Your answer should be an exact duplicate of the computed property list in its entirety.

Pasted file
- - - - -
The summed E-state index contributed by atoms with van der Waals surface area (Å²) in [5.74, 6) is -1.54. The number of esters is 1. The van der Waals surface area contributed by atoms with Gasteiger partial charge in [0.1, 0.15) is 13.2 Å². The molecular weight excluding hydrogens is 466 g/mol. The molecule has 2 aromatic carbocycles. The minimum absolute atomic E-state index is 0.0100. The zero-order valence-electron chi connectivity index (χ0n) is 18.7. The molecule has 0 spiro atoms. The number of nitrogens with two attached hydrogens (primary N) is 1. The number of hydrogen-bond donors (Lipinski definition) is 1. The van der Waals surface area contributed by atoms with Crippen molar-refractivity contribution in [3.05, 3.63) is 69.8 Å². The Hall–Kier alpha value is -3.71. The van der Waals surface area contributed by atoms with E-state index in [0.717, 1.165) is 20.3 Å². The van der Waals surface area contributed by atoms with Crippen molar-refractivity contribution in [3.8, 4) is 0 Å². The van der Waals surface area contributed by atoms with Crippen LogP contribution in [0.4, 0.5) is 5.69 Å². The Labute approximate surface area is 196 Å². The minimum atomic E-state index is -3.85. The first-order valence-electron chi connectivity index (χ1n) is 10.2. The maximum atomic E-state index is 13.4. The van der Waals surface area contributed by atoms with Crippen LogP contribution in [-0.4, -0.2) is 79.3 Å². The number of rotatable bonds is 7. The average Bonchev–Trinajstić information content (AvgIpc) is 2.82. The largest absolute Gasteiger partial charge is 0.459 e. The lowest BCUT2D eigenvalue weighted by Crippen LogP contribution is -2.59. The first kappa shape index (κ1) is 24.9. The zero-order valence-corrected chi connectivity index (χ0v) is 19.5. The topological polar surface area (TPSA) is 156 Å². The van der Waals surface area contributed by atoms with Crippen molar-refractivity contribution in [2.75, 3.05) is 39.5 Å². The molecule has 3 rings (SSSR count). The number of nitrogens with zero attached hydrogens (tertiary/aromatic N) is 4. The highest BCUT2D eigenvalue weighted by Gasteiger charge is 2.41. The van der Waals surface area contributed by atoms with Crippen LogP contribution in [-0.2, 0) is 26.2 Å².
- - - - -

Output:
The summed E-state index contributed by atoms with van der Waals surface area (Å²) in [5.74, 6) is -1.54. The number of esters is 1. The van der Waals surface area contributed by atoms with Gasteiger partial charge in [0.1, 0.15) is 13.2 Å². The molecular weight excluding hydrogens is 466 g/mol. The molecule has 2 aromatic carbocycles. The minimum absolute atomic E-state index is 0.0100. The zero-order valence-electron chi connectivity index (χ0n) is 18.7. The molecule has 0 spiro atoms. The number of nitrogens with two attached hydrogens (primary N) is 1. The number of hydrogen-bond donors (Lipinski definition) is 1. The van der Waals surface area contributed by atoms with Crippen molar-refractivity contribution in [3.05, 3.63) is 69.8 Å². The Hall–Kier alpha value is -3.71. The van der Waals surface area contributed by atoms with E-state index in [0.717, 1.165) is 20.3 Å². The van der Waals surface area contributed by atoms with Crippen molar-refractivity contribution in [3.8, 4) is 0 Å². The van der Waals surface area contributed by atoms with Crippen LogP contribution in [0.4, 0.5) is 5.69 Å². The Labute approximate surface area is 196 Å². The minimum atomic E-state index is -3.85. The first-order valence-electron chi connectivity index (χ1n) is 10.2. The maximum atomic E-state index is 13.4. The van der Waals surface area contributed by atoms with Crippen LogP contribution in [-0.4, -0.2) is 79.3 Å². The number of rotatable bonds is 7. The average Bonchev–Trinajstić information content (AvgIpc) is 2.82. The largest absolute Gasteiger partial charge is 0.459 e. The lowest BCUT2D eigenvalue weighted by Crippen LogP contribution is -2.59. The first kappa shape index (κ1) is 24.9. The zero-order valence-corrected chi connectivity index (χ0v) is 19.5. The topological polar surface area (TPSA) is 156 Å². The van der Waals surface area contributed by atoms with Crippen molar-refractivity contribution in [2.75, 3.05) is 39.5 Å². The molecule has 3 rings (SSSR count). The number of nitrogens with zero attached hydrogens (tertiary/aromatic N) is 4. The highest BCUT2D eigenvalue weighted by Gasteiger charge is 2.41. The van der Waals surface area contributed by atoms with Crippen LogP contribution in [-0.2, 0) is 26.2 Å².